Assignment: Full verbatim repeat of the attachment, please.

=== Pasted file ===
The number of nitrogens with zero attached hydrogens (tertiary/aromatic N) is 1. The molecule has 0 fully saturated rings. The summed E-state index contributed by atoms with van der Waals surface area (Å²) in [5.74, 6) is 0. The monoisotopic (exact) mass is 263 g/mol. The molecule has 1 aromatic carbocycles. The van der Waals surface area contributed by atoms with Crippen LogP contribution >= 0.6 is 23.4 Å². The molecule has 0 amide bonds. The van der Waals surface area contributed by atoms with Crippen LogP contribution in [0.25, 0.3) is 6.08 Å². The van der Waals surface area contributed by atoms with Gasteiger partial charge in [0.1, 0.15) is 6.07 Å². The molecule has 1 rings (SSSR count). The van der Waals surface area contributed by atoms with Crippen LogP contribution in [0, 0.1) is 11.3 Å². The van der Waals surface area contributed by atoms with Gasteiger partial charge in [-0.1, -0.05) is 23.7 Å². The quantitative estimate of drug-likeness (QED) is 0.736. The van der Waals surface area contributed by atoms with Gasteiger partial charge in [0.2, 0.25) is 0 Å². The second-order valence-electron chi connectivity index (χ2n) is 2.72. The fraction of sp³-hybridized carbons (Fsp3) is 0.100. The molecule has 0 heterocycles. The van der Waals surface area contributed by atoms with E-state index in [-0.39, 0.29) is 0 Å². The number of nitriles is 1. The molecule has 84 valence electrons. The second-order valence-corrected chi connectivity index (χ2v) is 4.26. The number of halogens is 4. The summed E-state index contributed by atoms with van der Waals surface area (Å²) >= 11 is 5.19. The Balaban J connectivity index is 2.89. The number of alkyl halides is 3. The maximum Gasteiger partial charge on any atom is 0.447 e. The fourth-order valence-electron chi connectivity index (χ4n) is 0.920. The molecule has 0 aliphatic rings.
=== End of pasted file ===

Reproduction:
The number of nitrogens with zero attached hydrogens (tertiary/aromatic N) is 1. The molecule has 0 fully saturated rings. The summed E-state index contributed by atoms with van der Waals surface area (Å²) in [5.74, 6) is 0. The monoisotopic (exact) mass is 263 g/mol. The molecule has 1 aromatic carbocycles. The van der Waals surface area contributed by atoms with Crippen LogP contribution >= 0.6 is 23.4 Å². The molecule has 0 amide bonds. The van der Waals surface area contributed by atoms with Crippen LogP contribution in [0.25, 0.3) is 6.08 Å². The van der Waals surface area contributed by atoms with Gasteiger partial charge in [0.1, 0.15) is 6.07 Å². The molecule has 1 rings (SSSR count). The van der Waals surface area contributed by atoms with Crippen LogP contribution in [0, 0.1) is 11.3 Å². The van der Waals surface area contributed by atoms with Gasteiger partial charge in [-0.1, -0.05) is 23.7 Å². The quantitative estimate of drug-likeness (QED) is 0.736. The van der Waals surface area contributed by atoms with Gasteiger partial charge in [0.2, 0.25) is 0 Å². The second-order valence-electron chi connectivity index (χ2n) is 2.72. The fraction of sp³-hybridized carbons (Fsp3) is 0.100. The molecule has 0 heterocycles. The van der Waals surface area contributed by atoms with E-state index in [-0.39, 0.29) is 0 Å². The number of nitriles is 1. The molecule has 84 valence electrons. The second-order valence-corrected chi connectivity index (χ2v) is 4.26. The number of halogens is 4. The summed E-state index contributed by atoms with van der Waals surface area (Å²) >= 11 is 5.19. The Balaban J connectivity index is 2.89. The number of alkyl halides is 3. The maximum Gasteiger partial charge on any atom is 0.447 e. The fourth-order valence-electron chi connectivity index (χ4n) is 0.920. The molecule has 0 aliphatic rings.